That is also fiction. Losses count more than gains. So let's say, and we can do this either way, by the way.
This is interesting. Let's say we had a 50% gain and a 50% loss. We started with $100,000. We had a 50% gain.
That gives us $150,000. A 50% loss is $75,000. So the gain and the loss were the same as a percentage, but we have less money than we started with.
What if they happen in reverse? We have the $100,000. We take a 50% loss, we're down to $50,000. Then we have a 50% gain.
We're only up to $75,000. So the order of operations there, the order in which those returns happened, didn't really matter. They could be the positive one first, the positive one last, however, but the loss of 50% represents a more impactful event than the gain of 50%. And that's why these past performance ads that they put out, I think, are a big fallacy as well. We want to talk about fact versus fiction. When these mutual funds advertise their past performance, that's not what investors actually achieved.
I could give another example here. The 50% gain, the 50% loss, our $100,000 turns into $75,000, and then we have a 33% gain. Let's add one more year on top of that. So now we have gained 50%, we've lost 50%, and we gained 33%. So plus 50, minus 50 is zero, plus 33 is 33, divided by three, that's an average rate of return over a three-year period of 11%. And yet our money is back to where we started. We have not gained anything. The mutual fund can advertise an average past performance over the last three years of 11%, but if our money had been invested, we would not have made anything.
And that's before fees or costs or expenses. And so we always hear the terminology, past performance is no indicator or guarantee of future results. But I would say, let's test the fact versus fiction of that one. Is past performance even a great indicator of past results? No, it's not. You've got to understand that about your money. You've got to understand that that advertisement of past performance really is not an indicator of even what your money would have done had it been invested during that period of time. And that's really hard for people to grasp. Numbers are difficult over the radio or in podcasts, even as it is. But these are things that you really need to know. And the market is a fantastic tool, but we're going to experience some headwinds.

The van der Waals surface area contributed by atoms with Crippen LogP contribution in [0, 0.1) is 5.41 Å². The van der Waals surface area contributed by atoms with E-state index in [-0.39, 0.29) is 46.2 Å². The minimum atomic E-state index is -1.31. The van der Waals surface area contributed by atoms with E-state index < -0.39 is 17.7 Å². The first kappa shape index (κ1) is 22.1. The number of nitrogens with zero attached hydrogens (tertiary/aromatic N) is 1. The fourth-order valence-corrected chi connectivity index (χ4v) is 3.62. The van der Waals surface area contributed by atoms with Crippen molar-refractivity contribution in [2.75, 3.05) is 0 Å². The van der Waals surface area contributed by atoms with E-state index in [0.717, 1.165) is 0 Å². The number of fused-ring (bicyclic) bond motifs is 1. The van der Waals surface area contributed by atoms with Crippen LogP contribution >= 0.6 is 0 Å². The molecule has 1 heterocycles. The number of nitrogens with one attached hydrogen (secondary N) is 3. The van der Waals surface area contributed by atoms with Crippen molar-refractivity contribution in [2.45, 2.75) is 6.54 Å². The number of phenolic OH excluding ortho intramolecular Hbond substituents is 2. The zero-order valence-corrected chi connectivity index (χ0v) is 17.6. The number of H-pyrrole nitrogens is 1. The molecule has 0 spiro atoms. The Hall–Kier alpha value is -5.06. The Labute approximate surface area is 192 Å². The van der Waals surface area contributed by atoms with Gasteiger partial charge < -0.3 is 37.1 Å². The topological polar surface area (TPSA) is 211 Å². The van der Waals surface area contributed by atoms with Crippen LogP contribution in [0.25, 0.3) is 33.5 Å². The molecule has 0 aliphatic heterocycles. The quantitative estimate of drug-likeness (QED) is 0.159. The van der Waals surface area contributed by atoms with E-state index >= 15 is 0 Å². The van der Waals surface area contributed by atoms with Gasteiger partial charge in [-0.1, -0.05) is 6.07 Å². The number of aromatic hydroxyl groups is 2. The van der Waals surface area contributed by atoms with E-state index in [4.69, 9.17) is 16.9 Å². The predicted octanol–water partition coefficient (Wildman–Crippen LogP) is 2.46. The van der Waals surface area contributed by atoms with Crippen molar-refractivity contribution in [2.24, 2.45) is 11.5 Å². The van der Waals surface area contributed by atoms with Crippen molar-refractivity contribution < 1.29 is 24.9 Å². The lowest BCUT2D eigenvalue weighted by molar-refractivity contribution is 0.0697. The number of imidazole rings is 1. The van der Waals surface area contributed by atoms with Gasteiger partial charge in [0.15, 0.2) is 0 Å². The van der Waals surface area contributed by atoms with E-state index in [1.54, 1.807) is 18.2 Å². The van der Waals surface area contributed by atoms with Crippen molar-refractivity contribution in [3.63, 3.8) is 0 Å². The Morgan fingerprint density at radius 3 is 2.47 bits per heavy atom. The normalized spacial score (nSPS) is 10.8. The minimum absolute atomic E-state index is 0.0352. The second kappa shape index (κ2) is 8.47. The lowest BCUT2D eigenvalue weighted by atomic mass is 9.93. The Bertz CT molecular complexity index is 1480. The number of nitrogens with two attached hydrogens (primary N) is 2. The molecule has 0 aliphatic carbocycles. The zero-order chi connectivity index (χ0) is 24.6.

This is not an irregularity. You've got to be prepared for that. You've got to have a long-term plan for it that will help you make forward progress regardless of market conditions. That's what the optimized plan is really all about.
That's what we're here to help our clients do is decide what is an appropriate approach, not only to the market, but to achieving your financial goals. All right, Peter, thank you so much for your time today. A lot of great information shared with us today. A great job explaining it, keeping it simple.
For those of us that, particularly when you're talking about numbers and math on the radio, it can be a little fuzzy. A lot of great information. You're listening to Planning Matters Radio. We've been joined today by Peter Rishon from Rishon Planning. That's Rich on Planning.
Visit his website, www.richonplanning.com, or give him a call, 919-300-5886. Thank you so much for joining us today, Peter. It was a pleasure. Always enjoy it.
Looking forward to hearing from you soon, folks. This has been Planning Matters Radio. The content of this radio show is provided for informational purposes only and is not a solicitation or recommendation of any investment strategy. You are encouraged to seek investment, tax, or legal advice from an independent professional advisor. Any investments and or investment strategies mentioned involve risk, including the possible loss principle. Advisory services offered through Brooks' Own Capital Management, a registered investment advisor. Fiduciary duty extends solely to investment advisory advice and does not extend to other activities such as insurance or broker-dealer services. Advisory clients are charged a quarterly fee for assets under management while insurance products pay a commission which may result in a conflict of interest regarding compensation.